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The Last Time a Candidate Was Accused of Interferring in Foreign Affairs… (Update: SOFA-Gate)

John on September 16, 2008 at 11:43 pm

I was surprised yesterday when an AFP story in the Herald Sun appeared to confirm the allegations made by Amir Taheri, i.e. that during his Summer trip to Iraq Barack Obama had asked Iraqi officials not to negotiate with Bush. Why would team Obama just admit something so damning? It didn’t make sense.

Today, the American Spectator adds some behind the scenes detail to the story. What does it reveal? Team Obama knows this is a serious problem:

The Obama campaign spent more than five hours on Monday attempting to figure out the best refutation of the explosive New York Post report that quoted Iraqi Foreign Minister Hoshyar Zebari as saying that Barack Obama during his July visit to Baghdad demanded that Iraq not negotiate with the Bush Administration on the withdrawal of American troops. Instead, he asked that they delay such negotiations until after the presidential handover at the end of January.

The three problems, according to campaign sources: The report was true, there were at least three other people in the room with Obama and Zebari to confirm the conversation, and there was concern that there were enough aggressive reporters based in Baghdad with the sources to confirm the conversation that to deny the comments would create a bigger problem.

Instead, Obama’s national security spokeswoman Wendy Morigi told reporters that Obama told the Iraqis that they should not rush through what she termed a “Strategic Framework Agreement” governing the future of U.S. forces until after President Bush left office. In other words, the Iraqis should not negotiate an American troop withdrawal.

The only question left is what, if anything, the MSM will do about this story. For comparison purposes, you might be interested in what happened when a similar claim of interference in US foreign policy in the Middle East was laid against another Presidential candidate.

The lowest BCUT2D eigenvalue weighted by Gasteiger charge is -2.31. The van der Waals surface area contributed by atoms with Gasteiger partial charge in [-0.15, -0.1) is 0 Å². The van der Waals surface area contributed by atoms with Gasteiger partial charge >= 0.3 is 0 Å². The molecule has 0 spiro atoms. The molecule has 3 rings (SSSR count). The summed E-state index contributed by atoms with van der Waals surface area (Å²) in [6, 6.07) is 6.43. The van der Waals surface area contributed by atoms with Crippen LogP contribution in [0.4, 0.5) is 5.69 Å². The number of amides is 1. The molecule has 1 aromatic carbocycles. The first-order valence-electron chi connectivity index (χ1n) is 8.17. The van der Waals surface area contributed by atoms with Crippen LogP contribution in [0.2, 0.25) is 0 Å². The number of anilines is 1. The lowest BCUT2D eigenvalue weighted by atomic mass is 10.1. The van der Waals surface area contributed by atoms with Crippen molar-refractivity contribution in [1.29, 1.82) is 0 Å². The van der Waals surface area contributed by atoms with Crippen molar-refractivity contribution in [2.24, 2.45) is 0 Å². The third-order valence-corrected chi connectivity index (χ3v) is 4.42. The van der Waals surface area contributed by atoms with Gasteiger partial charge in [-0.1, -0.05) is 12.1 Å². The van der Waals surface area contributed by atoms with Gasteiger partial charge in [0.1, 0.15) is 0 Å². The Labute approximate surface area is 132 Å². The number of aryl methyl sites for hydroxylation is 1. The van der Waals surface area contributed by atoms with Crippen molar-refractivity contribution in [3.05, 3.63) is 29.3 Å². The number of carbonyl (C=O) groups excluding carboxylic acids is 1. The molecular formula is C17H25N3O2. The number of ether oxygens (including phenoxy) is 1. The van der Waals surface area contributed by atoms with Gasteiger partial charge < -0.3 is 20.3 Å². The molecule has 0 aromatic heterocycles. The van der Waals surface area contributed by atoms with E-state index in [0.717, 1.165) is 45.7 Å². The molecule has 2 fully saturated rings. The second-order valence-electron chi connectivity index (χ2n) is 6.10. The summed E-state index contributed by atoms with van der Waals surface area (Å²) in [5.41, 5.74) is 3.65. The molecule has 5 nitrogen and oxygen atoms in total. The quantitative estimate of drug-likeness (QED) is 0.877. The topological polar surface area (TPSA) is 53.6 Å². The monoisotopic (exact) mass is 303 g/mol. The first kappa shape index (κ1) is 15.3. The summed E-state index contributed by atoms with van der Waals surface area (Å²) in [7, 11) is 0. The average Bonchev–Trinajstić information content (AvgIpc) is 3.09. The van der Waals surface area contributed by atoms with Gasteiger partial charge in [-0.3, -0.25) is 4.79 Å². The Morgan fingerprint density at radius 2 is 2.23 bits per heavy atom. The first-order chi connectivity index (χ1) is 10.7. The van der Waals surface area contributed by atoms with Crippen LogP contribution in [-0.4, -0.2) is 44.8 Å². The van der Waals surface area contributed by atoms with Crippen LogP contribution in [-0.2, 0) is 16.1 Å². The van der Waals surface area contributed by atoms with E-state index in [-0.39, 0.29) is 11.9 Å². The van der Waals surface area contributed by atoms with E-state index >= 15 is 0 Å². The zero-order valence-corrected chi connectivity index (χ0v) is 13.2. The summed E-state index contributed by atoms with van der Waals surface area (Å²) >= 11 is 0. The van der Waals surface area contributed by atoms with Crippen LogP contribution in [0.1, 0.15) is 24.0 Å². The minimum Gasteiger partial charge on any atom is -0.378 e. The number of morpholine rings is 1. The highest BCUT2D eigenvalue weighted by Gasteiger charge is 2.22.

The “October Surprise” theory said that George H. W. Bush had flown to Paris just prior to the election in 1979 and worked out a secret deal with the Iranians to release the hostages after the election. The purported purpose of this scheme was to allow Ronald Reagan to enter office having ended a major international crisis. Despite scant evidence (eventually the story was found to emanate from a Lyndon LaRouche periodical), the press looked into it:

  • PBS Frontline did a film investigating the claim in 1990
  • The US Sentate held an investigation in 1992 which found the allegations not credible
  • The US House of Representatives came to similar conclusions in 1993 after their own investigation
  • Retired CIA analyst investigated the story for the Village Voice and found the witnesses were lying
  • Newsweek investigated the claims and found them lacking
  • The New Republic investigated the claims and also found them lacking

So, just to refresh, we have an incredible claim of a Vice Presidential candidate (Bush Sr.) interfering with US foreign policy on behalf of a Presidential candidate (Reagan) prior to an election. At least four major news outlets investigated, not to mention the House and Senate.

Now jump back to the present. We have a credible claim of interference in a major foreign policy issue (the Iraq war). We know the candidate was at the places in question, that he attended meetings with the people in question, and that the reporter has access to the sources in question. But all that’s beside the point since the candidate’s spokeswoman came out the next day and admitted the key issue, i.e. Obama encouraged Iraq’s leaders “not to rush” the troop redeployment agreement but to wait until after the elections (when he’d be in office and able to make the deal and claim the credit).

Strangely, even with all the salient facts on the table the press doesn’t seem that eager to dig into this. So how is this different exactly?

Barack Obama (D)

Oh, right…

[HT: Hot Air for the Spectator piece]

Update: Amir Taheri writes a follow up to his initial piece, essentially confirming that everything he claimed was true. He ends with this:

While I am encouraged by the senator’s evolution, I must also appeal to him to issue a “cease and desist” plea to the battalions of his sympathizers – who have been threatening me with death and worse in the days since my article appeared.

Also, this is worth a read. Even Obama’s backers and defenders are confused by his denial statement.

Finally, because it’s bound to happen anyway, I dub this controversy SOFA-GATE.

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Category: Foreign Affairs |

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